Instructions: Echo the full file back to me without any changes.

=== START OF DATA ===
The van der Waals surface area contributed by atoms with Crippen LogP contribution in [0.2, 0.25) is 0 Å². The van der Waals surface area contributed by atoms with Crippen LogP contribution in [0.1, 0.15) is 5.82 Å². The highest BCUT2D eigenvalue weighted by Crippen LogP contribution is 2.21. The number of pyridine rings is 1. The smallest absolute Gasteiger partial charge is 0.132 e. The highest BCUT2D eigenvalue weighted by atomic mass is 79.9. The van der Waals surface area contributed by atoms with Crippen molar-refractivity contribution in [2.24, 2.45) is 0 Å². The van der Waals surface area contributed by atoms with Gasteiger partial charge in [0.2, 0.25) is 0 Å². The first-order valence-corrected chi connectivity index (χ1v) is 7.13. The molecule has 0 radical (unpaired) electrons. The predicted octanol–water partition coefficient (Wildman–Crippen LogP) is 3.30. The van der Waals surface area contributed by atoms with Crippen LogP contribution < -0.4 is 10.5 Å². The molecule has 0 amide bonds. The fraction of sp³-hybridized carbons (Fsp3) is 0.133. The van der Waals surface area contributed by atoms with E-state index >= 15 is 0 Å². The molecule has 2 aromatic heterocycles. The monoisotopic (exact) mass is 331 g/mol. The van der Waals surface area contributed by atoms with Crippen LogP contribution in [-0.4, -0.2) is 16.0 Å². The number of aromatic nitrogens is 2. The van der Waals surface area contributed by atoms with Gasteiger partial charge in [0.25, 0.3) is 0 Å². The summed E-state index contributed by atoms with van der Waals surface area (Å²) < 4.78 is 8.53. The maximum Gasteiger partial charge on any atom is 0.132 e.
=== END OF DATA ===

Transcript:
The van der Waals surface area contributed by atoms with Crippen LogP contribution in [0.2, 0.25) is 0 Å². The van der Waals surface area contributed by atoms with Crippen LogP contribution in [0.1, 0.15) is 5.82 Å². The highest BCUT2D eigenvalue weighted by Crippen LogP contribution is 2.21. The number of pyridine rings is 1. The smallest absolute Gasteiger partial charge is 0.132 e. The highest BCUT2D eigenvalue weighted by atomic mass is 79.9. The van der Waals surface area contributed by atoms with Crippen molar-refractivity contribution in [2.24, 2.45) is 0 Å². The van der Waals surface area contributed by atoms with Gasteiger partial charge in [0.2, 0.25) is 0 Å². The first-order valence-corrected chi connectivity index (χ1v) is 7.13. The molecule has 0 radical (unpaired) electrons. The predicted octanol–water partition coefficient (Wildman–Crippen LogP) is 3.30. The van der Waals surface area contributed by atoms with Crippen LogP contribution < -0.4 is 10.5 Å². The molecule has 0 amide bonds. The fraction of sp³-hybridized carbons (Fsp3) is 0.133. The van der Waals surface area contributed by atoms with E-state index >= 15 is 0 Å². The molecule has 2 aromatic heterocycles. The monoisotopic (exact) mass is 331 g/mol. The van der Waals surface area contributed by atoms with Crippen LogP contribution in [-0.4, -0.2) is 16.0 Å². The number of aromatic nitrogens is 2. The van der Waals surface area contributed by atoms with Gasteiger partial charge in [0.25, 0.3) is 0 Å². The summed E-state index contributed by atoms with van der Waals surface area (Å²) < 4.78 is 8.53. The maximum Gasteiger partial charge on any atom is 0.132 e.